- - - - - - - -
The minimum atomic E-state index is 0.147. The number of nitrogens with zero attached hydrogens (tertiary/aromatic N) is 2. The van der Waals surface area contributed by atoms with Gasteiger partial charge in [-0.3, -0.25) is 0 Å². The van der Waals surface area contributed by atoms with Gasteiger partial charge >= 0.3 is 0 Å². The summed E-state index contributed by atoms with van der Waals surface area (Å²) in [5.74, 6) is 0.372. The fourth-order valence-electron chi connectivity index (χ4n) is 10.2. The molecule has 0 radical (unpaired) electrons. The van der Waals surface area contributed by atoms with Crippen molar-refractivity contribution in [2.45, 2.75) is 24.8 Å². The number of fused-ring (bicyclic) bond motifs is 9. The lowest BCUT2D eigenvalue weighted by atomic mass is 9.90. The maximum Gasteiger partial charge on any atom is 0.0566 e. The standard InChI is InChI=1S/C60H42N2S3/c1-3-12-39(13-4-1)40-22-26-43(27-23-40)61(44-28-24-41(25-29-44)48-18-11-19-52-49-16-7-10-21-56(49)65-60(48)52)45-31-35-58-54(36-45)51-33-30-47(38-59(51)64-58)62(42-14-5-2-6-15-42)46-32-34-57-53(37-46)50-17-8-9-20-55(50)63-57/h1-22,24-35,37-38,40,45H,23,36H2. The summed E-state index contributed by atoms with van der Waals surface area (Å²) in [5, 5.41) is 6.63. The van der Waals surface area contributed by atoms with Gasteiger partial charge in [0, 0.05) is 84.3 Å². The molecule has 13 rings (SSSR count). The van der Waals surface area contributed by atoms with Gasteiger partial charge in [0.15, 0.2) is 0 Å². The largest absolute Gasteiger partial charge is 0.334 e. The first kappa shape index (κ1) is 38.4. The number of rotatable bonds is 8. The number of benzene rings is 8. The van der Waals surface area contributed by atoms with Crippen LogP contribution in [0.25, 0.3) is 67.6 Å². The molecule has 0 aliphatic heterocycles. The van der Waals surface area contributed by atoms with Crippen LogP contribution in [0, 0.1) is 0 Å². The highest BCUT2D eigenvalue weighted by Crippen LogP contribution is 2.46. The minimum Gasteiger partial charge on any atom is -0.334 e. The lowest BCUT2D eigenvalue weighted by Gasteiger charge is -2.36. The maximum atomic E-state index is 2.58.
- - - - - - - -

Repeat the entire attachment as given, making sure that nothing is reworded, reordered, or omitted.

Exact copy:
The minimum atomic E-state index is 0.147. The number of nitrogens with zero attached hydrogens (tertiary/aromatic N) is 2. The van der Waals surface area contributed by atoms with Gasteiger partial charge in [-0.3, -0.25) is 0 Å². The van der Waals surface area contributed by atoms with Gasteiger partial charge >= 0.3 is 0 Å². The summed E-state index contributed by atoms with van der Waals surface area (Å²) in [5.74, 6) is 0.372. The fourth-order valence-electron chi connectivity index (χ4n) is 10.2. The molecule has 0 radical (unpaired) electrons. The van der Waals surface area contributed by atoms with Crippen molar-refractivity contribution in [2.45, 2.75) is 24.8 Å². The number of fused-ring (bicyclic) bond motifs is 9. The lowest BCUT2D eigenvalue weighted by atomic mass is 9.90. The maximum Gasteiger partial charge on any atom is 0.0566 e. The standard InChI is InChI=1S/C60H42N2S3/c1-3-12-39(13-4-1)40-22-26-43(27-23-40)61(44-28-24-41(25-29-44)48-18-11-19-52-49-16-7-10-21-56(49)65-60(48)52)45-31-35-58-54(36-45)51-33-30-47(38-59(51)64-58)62(42-14-5-2-6-15-42)46-32-34-57-53(37-46)50-17-8-9-20-55(50)63-57/h1-22,24-35,37-38,40,45H,23,36H2. The summed E-state index contributed by atoms with van der Waals surface area (Å²) in [5, 5.41) is 6.63. The van der Waals surface area contributed by atoms with Gasteiger partial charge in [0, 0.05) is 84.3 Å². The molecule has 13 rings (SSSR count). The van der Waals surface area contributed by atoms with Gasteiger partial charge in [0.15, 0.2) is 0 Å². The largest absolute Gasteiger partial charge is 0.334 e. The first kappa shape index (κ1) is 38.4. The number of rotatable bonds is 8. The number of benzene rings is 8. The van der Waals surface area contributed by atoms with Crippen LogP contribution in [0.25, 0.3) is 67.6 Å². The molecule has 0 aliphatic heterocycles. The van der Waals surface area contributed by atoms with Crippen LogP contribution in [0, 0.1) is 0 Å². The highest BCUT2D eigenvalue weighted by Crippen LogP contribution is 2.46. The minimum Gasteiger partial charge on any atom is -0.334 e. The lowest BCUT2D eigenvalue weighted by Gasteiger charge is -2.36. The maximum atomic E-state index is 2.58.